The tower is held in place by three cables 1


The tower is held in place by three cables. If the force of each cable acting on the tower is shown, determine the magnitude and coordinate direction angles \alpha , \beta , \gamma of the resultant force. Take x = 15 m, y = 20 m.

The tower is held in place by three cables. If the force of each cable acting on the tower is shown, determine the magnitude and coordinate direction angles

Image from: Hibbeler, R. C., S. C. Fan, Kai Beng. Yap, and Peter Schiavone. Statics: Mechanics for Engineers. Singapore: Pearson, 2013.

Solution:

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We will first determine where the locations of point A, B, C, and D is and write it in Cartesian vector form.

The tower is held in place by three cables. If the force of each cable acting on the tower is shown, determine the magnitude and coordinate direction angles

(note we set x = 15 m, and y = 20 m as stated by the question)

The points are at the following coordinates:

A:(15i+20j+0k)

B:(-6i+4j+0k)

C:(16i-18j+0k)

D:(0i+0j+24k)

 

We will now write the position vectors for cables DA, DB, and DC.

r_{DA}\,=\,\left\{(15-0)i+(20-0)j+(0-24)k\right\}

r_{DA}\,=\,\left\{15i+20j-24k\right\} m

 

r_{DB}\,=\,\left\{(-6-0)i+(4-0)j+(0-24)k\right\}

r_{DB}\,=\,\left\{-6i+4j-24k\right\} m

 

r_{DC}\,=\,\left\{(16-0)i+(-18-0)j+(0-24)k\right\}

r_{DC}\,=\,\left\{16i-18j-24k\right\} m

A position vector, denoted \mathbf{r} is a vector beginning from one point and extending to another point. It is calculated by subtracting the corresponding vector coordinates of one point from the other. If the coordinates of point A was (x_A,y_A,z_A) and the coordinates of point B was(x_B,y_B,z_B), then r_{AB}\,=\,(x_B-x_A)i+(y_B-y_A)j+(z_B-z_A)k

 

Next, we will calculate the magnitude of each position vector.

magnitude of r_{DA}\,=\,\sqrt{(15)^2+(20)^2+(-24)^2}

magnitude of r_{DA}\,=\,34.65 m

 

magnitude of r_{DB}\,=\,\sqrt{(-6)^2+(4)^2+(-24)^2}

magnitude of r_{DB}\,=\,25.05 m

 

magnitude of r_{DC}\,=\,\sqrt{(16)^2+(-18)^2+(-24)^2}

magnitude of r_{DC}\,=\,34 m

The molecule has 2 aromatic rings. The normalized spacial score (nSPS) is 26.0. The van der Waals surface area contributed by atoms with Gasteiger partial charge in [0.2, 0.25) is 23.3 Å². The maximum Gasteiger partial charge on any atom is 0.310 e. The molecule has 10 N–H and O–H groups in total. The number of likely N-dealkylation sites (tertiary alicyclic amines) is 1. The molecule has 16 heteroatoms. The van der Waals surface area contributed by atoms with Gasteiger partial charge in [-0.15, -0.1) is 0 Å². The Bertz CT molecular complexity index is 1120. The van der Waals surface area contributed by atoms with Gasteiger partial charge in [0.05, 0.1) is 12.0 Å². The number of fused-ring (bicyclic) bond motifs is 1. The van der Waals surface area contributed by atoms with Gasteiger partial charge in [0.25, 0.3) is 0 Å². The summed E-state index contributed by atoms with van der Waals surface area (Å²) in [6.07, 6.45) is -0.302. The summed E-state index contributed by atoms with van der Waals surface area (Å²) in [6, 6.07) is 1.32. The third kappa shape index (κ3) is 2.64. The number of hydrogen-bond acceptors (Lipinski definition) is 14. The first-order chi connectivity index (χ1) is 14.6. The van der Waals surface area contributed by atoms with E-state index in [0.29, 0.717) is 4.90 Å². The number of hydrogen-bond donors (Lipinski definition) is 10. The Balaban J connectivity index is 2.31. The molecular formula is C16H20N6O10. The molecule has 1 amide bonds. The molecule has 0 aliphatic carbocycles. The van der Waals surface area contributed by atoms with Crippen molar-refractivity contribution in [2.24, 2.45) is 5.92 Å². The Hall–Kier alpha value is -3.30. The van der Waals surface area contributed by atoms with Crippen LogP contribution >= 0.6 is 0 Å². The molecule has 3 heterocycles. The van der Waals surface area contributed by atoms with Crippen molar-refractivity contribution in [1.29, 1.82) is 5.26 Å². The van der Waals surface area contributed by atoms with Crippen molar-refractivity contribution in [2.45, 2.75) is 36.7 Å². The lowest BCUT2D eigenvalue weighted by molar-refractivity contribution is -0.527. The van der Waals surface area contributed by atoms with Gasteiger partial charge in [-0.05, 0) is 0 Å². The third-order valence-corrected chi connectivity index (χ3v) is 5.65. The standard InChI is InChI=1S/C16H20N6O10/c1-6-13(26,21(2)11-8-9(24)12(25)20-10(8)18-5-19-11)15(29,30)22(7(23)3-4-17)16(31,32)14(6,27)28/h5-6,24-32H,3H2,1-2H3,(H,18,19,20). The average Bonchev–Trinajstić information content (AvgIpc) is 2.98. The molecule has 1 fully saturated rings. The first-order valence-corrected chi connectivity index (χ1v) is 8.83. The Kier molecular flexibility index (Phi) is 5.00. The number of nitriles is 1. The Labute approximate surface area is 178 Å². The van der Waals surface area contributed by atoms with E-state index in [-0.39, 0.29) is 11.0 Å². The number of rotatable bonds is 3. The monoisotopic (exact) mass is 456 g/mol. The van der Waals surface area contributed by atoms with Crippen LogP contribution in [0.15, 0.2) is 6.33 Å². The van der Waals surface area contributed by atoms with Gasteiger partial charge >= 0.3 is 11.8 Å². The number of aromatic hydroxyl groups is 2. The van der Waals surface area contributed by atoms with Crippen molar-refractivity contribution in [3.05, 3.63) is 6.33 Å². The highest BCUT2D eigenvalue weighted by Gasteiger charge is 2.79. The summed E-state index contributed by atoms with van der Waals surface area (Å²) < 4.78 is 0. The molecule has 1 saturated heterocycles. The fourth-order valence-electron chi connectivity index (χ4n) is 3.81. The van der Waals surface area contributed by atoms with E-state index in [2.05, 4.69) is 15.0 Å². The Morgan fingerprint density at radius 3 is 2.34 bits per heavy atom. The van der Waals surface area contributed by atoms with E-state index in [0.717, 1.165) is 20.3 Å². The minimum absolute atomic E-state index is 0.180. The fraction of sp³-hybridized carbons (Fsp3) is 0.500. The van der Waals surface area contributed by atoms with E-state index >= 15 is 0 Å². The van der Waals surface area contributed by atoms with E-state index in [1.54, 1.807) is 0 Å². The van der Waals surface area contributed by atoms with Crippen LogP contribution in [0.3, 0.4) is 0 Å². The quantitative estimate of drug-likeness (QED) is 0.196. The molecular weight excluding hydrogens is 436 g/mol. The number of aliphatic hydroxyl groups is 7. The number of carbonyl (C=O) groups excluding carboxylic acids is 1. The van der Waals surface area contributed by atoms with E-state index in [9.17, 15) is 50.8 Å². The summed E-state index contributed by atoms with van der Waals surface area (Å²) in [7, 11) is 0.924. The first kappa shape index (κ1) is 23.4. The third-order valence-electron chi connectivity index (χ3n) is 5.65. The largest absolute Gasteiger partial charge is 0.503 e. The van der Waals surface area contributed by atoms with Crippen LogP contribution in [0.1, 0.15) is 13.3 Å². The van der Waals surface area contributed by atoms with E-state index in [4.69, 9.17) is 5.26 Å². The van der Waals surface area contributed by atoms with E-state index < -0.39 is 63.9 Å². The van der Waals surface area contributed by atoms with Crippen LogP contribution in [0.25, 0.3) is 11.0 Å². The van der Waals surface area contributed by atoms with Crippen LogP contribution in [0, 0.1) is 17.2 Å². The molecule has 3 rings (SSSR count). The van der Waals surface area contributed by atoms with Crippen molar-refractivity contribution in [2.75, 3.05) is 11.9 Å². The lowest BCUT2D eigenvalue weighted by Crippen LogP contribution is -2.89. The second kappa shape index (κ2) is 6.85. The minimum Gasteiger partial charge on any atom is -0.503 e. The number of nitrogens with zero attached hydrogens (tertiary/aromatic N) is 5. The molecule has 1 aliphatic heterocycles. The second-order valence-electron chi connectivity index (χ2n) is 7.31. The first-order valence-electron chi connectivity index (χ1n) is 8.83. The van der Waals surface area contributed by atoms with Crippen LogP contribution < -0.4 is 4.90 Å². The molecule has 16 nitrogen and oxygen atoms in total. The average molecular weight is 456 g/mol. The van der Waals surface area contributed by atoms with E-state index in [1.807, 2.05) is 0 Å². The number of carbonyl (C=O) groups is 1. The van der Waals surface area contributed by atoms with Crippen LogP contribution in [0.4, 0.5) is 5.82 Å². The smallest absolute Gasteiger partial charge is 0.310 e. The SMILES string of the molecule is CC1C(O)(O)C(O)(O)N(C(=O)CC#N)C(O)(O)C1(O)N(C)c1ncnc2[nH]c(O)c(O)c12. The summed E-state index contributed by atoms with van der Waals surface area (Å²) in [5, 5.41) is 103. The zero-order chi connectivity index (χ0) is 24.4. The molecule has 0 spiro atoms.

The magnitude is equal to the square root of the sum of the squares of the vector. If the position vector was r\,=\,ai+bj+ck, then the magnitude would be, r_{magnitude}\,=\,\sqrt{(a^2)+(b^2)+(c^2)}. In the simplest sense, you take each term of a vector, square it, add it together, and take the square root of that value.

 

Using the magnitude, we can find the unit vector.

u_{DA}\,=\,\dfrac{15}{34.65}i\,+\,\dfrac{20}{34.65}j\,-\,\dfrac{24}{34.65}k

u_{DB}\,=\,-\dfrac{6}{25.05}i\,+\,\dfrac{4}{25.05}j\,-\,\dfrac{24}{25.05}k

u_{DC}\,=\,\dfrac{16}{34}i\,-\,\dfrac{18}{34}j\,-\,\dfrac{24}{34}k

The unit vector is each corresponding unit of the position vector divided by the magnitude of the position vector. If the position vector was r\,=\,ai+bj+ck, then unit vector, u\,=\,\dfrac{a}{\sqrt{(a^2)+(b^2)+(c^2)}}+\dfrac{b}{\sqrt{(a^2)+(b^2)+(c^2)}}+\dfrac{c}{\sqrt{(a^2)+(b^2)+(c^2)}}

 

We can now write each force in Cartesian vector form.

F_{DA}\,=\,400\left(\dfrac{15}{34.65}i\,+\,\dfrac{20}{34.65}j\,-\,\dfrac{24}{34.65}k\right)

F_{DA}\,=\,\left\{173.2i+230.9j-277k\right\} N

 

F_{DB}\,=\,800\left(-\dfrac{6}{25.05}i\,+\,\dfrac{4}{25.05}j\,-\,\dfrac{24}{25.05}k\right)

F_{DB}\,=\,\left\{-191.6i+127.7j-766.5k\right\} N

 

F_{DC}\,=\,600\left(\dfrac{16}{34}i\,-\,\dfrac{18}{34}j\,-\,\dfrac{24}{34}k\right)

F_{DC}\,=\,\left\{282.3i-317.6j-423.5k\right\} N

 

The resultant force is equal to:

F_R\,=\,F_{DA}\,+\,F_{DB}\,+\,F_{DC}

F_R\,=\,263.9i+41j-1467k N

(Remember, we simply add each corresponding coordinate of the vectors together)

 

We can now find the magnitude of the resultant force like so:

magnitude of F_R\,=\,\sqrt{(263.9)^2+(41)^2+(-1467)^2}

magnitude of F_R\,=\,1491.1 N

 

Finally, we can calculate the coordinate direction angles.

\alpha\,=\,\cos^{-1}\left(\dfrac{263.9}{1491.1}\right)\,=\,79.8^0

\beta\,=\,\cos^{-1}\left(\dfrac{41}{1491.1}\right)\,=\,88.4^0

\gamma\,=\,\cos^{-1}\left(\dfrac{-1467}{1491.1}\right)\,=\,169.7^0

 

Final Answers:

magnitude of F_R\,=\,1491.1 N

\alpha\,=\,79.8^0

\beta\,=\,88.4^0

\gamma\,=\,169.7^0

 

This question can be found in Engineering Mechanics: Statics (SI edition), 13th edition, chapter 2, question 2-94.

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